Women wearing men’s suits (as women), 1890s-1920s

I’m going to refrain from making any comments or assumptions about the gender identity, sexual orientation, or lifestyle practices of any of these people– I’m just interested in the details of their clothes.  Relatedly, and specifically, what I’m looking at is pictures of women wearing men’s suits, without significant obvious modification to flatter a woman, but without bound/hidden breasts, or without hair cut or worn to look like a close man’s haircut.  Women passing as men wearing men’s suits is a different subject.

I’m also excluding images that clearly seem like a costume– a photo of a man wearing an ill-suited dress and a woman wearing a suit, or two women posed in front of a studio background wearing suits one of which is several sizes too big, seems to me more likely a goofy thing among friends and family, and not indicative of contemporary fashion practices.  I might do a separate post for costumes– there are some amazing ladies-styled-men’s-suit costumes, and really snappy male impersonators, plus of course the cross-dressed couple cabinet cards.

For once I’m going to try to put the pictures in chronologic order, at least by decade.


Three women, two wearing men's suits, ca. 1890 Cabinet Card c. 1890, White River Junction, VT, collection of Catharine Smith

Click through for discussion of an article about the gender signifiers of putting one’s hands in one’s pockets when posing for photos.  In the photo: one three-piece suit with lapels on coat and vest, coat falling to hips, maybe with piped/corded edges.  White shirt with folded collar, mid-tone necktie, white pocket square, straw boater.  The figure at left I’m not actually certain is a woman, but the bangless wavy hair might be the indicator there.  Also the shoe.  White vest with lapels, black coat a very little past hip-length, mid-tone pants, maybe bowtie, chauffeur cap, and below-ankle low-heeled shoes.  These and the shoes at right seem pointier to me than I expect for men’s shoes, but I don’t actually know a lot of details of men’s fashion in any period.  The “Fellows” script at the bottom is an amusing coincidence; you can see a photo taken by George Fellows of White River Junction here: http://www.dartmouth.edu/~news/releases/2003/08/13e.html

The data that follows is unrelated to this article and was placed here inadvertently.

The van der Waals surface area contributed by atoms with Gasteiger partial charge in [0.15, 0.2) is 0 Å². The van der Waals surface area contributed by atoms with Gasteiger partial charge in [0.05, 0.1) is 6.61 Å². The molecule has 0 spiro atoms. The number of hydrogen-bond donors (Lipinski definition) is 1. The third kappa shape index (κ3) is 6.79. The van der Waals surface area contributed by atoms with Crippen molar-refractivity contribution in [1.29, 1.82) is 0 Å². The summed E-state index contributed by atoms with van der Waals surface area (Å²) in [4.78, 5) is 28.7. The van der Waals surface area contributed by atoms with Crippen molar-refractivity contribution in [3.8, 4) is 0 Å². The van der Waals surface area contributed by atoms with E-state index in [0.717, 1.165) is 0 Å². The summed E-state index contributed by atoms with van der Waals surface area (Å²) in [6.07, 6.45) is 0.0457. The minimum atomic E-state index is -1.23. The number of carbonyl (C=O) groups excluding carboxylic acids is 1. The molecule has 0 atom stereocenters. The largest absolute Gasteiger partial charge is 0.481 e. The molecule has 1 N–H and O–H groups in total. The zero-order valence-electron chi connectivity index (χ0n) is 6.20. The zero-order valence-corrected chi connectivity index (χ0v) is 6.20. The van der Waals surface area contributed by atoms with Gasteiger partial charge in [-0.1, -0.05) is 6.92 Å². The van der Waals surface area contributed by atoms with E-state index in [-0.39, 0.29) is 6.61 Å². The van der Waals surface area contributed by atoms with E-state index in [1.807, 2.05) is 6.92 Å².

From the same blog:

“Group of women having a smoke, gelatin silver print, c. 1896” from Women in Pants by Catherine Smith and Cynthia Greig.

I hope somebody somewhere has the left-hand side of this.  So– three women, wearing men’s suits but with long hair worn in waves and rolls.  The standing woman is wearing a notched lapel suit coat that goes down to the widest part of her hips, pants that appear to go to her natural waist, and a relatively short notched-lapel vest with a watch and fob, all with cloth-covered buttons.  She has a stand collar with a white tie, a bowler hat (sitting up high over an up-do), and small round glasses, plus a cigar that looks not yet lit, and a plain band ring.  The woman on the left has a shorter collar and a dark tie and wears her coat closed, and the third (partially seen) woman also has a bowler.

Three women wearing Kew Garden gardener uniforms, circa 1900
Lady gardeners – Gertrude Cope, Alice Hutchins, Eleanor Morland (Image: RBG Kew) Probably between 1898 and 1902.  Click the picture to go to the Kew page about women’s employment in their history.

This is not really the same as a woman wearing a three-piece suit in a social situation, but it’s also not a costume for performance or an attempt to pass as a man.  From 1896 to 1902, Kew Gardens hired young women as gardeners; this was under the same director who required gardeners to wear uniforms, so it’s not a surprise he expected all gardeners to wear gardeners’ uniforms.  The Kew page about this says it was to “not distract the men,” but given some other quoted statements, I would (admittedly, prefer to) believe that the policy was at least as much “You qualify to be a gardener, we hired you as a gardener, you dress like a gardener.”